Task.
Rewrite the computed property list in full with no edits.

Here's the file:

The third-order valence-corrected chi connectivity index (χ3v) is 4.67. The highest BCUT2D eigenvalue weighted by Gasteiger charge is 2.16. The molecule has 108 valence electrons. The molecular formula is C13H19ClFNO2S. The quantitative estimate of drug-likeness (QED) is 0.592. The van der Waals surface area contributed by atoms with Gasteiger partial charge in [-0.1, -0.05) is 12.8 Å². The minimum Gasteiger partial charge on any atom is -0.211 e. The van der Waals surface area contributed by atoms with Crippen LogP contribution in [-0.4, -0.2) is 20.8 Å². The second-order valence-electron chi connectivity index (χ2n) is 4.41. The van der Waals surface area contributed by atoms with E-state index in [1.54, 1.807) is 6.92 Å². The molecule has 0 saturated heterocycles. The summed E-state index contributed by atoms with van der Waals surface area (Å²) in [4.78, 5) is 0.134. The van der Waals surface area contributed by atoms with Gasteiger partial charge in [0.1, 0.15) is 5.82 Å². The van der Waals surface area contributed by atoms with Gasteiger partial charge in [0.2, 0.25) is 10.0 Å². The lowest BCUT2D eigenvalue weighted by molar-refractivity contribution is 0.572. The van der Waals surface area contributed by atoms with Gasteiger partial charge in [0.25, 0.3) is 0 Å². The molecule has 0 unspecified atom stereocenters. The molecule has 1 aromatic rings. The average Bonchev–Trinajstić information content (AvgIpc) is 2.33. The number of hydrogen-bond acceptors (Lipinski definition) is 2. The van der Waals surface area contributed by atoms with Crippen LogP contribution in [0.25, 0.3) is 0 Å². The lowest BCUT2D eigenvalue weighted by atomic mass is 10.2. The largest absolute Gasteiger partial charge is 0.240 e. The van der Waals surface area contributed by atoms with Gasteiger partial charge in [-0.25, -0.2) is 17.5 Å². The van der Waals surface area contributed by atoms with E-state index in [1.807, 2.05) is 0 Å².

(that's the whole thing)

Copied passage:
The third-order valence-corrected chi connectivity index (χ3v) is 4.67. The highest BCUT2D eigenvalue weighted by Gasteiger charge is 2.16. The molecule has 108 valence electrons. The molecular formula is C13H19ClFNO2S. The quantitative estimate of drug-likeness (QED) is 0.592. The van der Waals surface area contributed by atoms with Gasteiger partial charge in [-0.1, -0.05) is 12.8 Å². The minimum Gasteiger partial charge on any atom is -0.211 e. The van der Waals surface area contributed by atoms with Crippen LogP contribution in [-0.4, -0.2) is 20.8 Å². The second-order valence-electron chi connectivity index (χ2n) is 4.41. The van der Waals surface area contributed by atoms with E-state index in [1.54, 1.807) is 6.92 Å². The molecule has 0 saturated heterocycles. The summed E-state index contributed by atoms with van der Waals surface area (Å²) in [4.78, 5) is 0.134. The van der Waals surface area contributed by atoms with Gasteiger partial charge in [0.1, 0.15) is 5.82 Å². The van der Waals surface area contributed by atoms with Gasteiger partial charge in [0.2, 0.25) is 10.0 Å². The lowest BCUT2D eigenvalue weighted by molar-refractivity contribution is 0.572. The van der Waals surface area contributed by atoms with Gasteiger partial charge in [0.25, 0.3) is 0 Å². The molecule has 0 unspecified atom stereocenters. The molecule has 1 aromatic rings. The average Bonchev–Trinajstić information content (AvgIpc) is 2.33. The number of hydrogen-bond acceptors (Lipinski definition) is 2. The van der Waals surface area contributed by atoms with Crippen LogP contribution in [0.25, 0.3) is 0 Å². The lowest BCUT2D eigenvalue weighted by atomic mass is 10.2. The largest absolute Gasteiger partial charge is 0.240 e. The van der Waals surface area contributed by atoms with Gasteiger partial charge in [-0.25, -0.2) is 17.5 Å². The van der Waals surface area contributed by atoms with E-state index in [1.807, 2.05) is 0 Å².